Measuring cosmic shear with the ring statistics

T. Eifler, P. Schneider, E. Krause

Research output: Contribution to journalArticlepeer-review

10 Scopus citations


Context. Commonly used methods of decomposing E- and B-modes in cosmic shear, namely the aperture mass dispersion and the E/B-mode shear correlation function, suffer from incomplete knowledge of the two-point correlation function (2PCF) on very small and/or very large scales. The ring statistics, the most recently developed cosmic shear measure, improves on this issue and is able to decompose E- and B-modes using a 2PCF measured on a finite interval. Aims. First, we improve on the ring statistics' filter function over the signal-to-noise ratio (S/N). Second, we examine the ability of the ring statistics to constrain cosmology and compare the results to cosmological constraints obtained with the aperture mass dispersion. Third, we use the ring statistics to measure a cosmic shear signal from CFHTLS (Canada-France-Hawaii Telescope Legacy Survey) data. Methods. We consider a scale-dependent filter function for the ring statistics, which improves its S/N. To examine the information content of the ring statistics, we employed ray-tracing simulations and developed an expression of the ring statistics' covariance in terms of a 2PCF covariance. We performed a likelihood analysis with simulated data for the ring statistics in the -σ8 parameter space and compared the information content of ring statistics and aperture mass dispersion. Regarding our third aim, we used the 2PCF of the latest CFHTLS analysis to calculate the ring statistics and its error bars. Results. Although the scale-dependent filter function improves the S/N of the ring statistics, the S/N of the aperture mass dispersion is higher. In addition, we show that filter functions exist that decompose E- and B-modes using a finite range of 2PCFs (EB-statistics) and have higher S/N than the ring statistics. However, we find that data points of the latter are significantly less correlated than data points of the aperture mass dispersion and the EB-statistics. As a consequence the ring statistics is an ideal tool for identifying remaining systematics accurately as a function of angular scale. We use the ring statistics to measure a E- and B-mode shear signal from CFHTLS data.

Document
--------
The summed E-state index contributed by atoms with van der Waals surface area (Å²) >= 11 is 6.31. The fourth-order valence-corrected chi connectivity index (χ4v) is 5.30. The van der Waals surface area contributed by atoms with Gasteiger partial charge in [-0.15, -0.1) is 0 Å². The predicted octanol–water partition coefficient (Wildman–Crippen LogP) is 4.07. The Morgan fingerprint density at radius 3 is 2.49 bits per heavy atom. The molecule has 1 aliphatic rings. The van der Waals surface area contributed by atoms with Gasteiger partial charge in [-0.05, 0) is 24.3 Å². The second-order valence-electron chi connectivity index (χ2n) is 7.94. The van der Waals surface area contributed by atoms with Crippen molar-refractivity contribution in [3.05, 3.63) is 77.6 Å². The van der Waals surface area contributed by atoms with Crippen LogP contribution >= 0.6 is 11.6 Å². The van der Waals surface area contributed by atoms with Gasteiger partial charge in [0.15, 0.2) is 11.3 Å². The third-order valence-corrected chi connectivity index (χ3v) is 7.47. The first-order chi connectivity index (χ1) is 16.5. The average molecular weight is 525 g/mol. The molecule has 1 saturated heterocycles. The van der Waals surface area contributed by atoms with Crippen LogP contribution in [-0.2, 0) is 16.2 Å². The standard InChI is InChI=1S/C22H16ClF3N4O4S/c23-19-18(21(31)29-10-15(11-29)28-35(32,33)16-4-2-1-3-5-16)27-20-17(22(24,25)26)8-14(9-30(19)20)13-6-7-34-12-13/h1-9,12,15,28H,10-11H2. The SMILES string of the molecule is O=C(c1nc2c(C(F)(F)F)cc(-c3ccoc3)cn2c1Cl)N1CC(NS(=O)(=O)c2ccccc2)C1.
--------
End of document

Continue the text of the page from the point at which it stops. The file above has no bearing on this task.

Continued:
Original languageEnglish (US)
Article numberA7
JournalAstronomy and astrophysics
Issue number1
StatePublished - Feb 2010


  • Gravitational lensing: weak
  • Large-scale structure of Universe
  • Methods: data analysis

ASJC Scopus subject areas

  • Astronomy and Astrophysics
  • Space and Planetary Science


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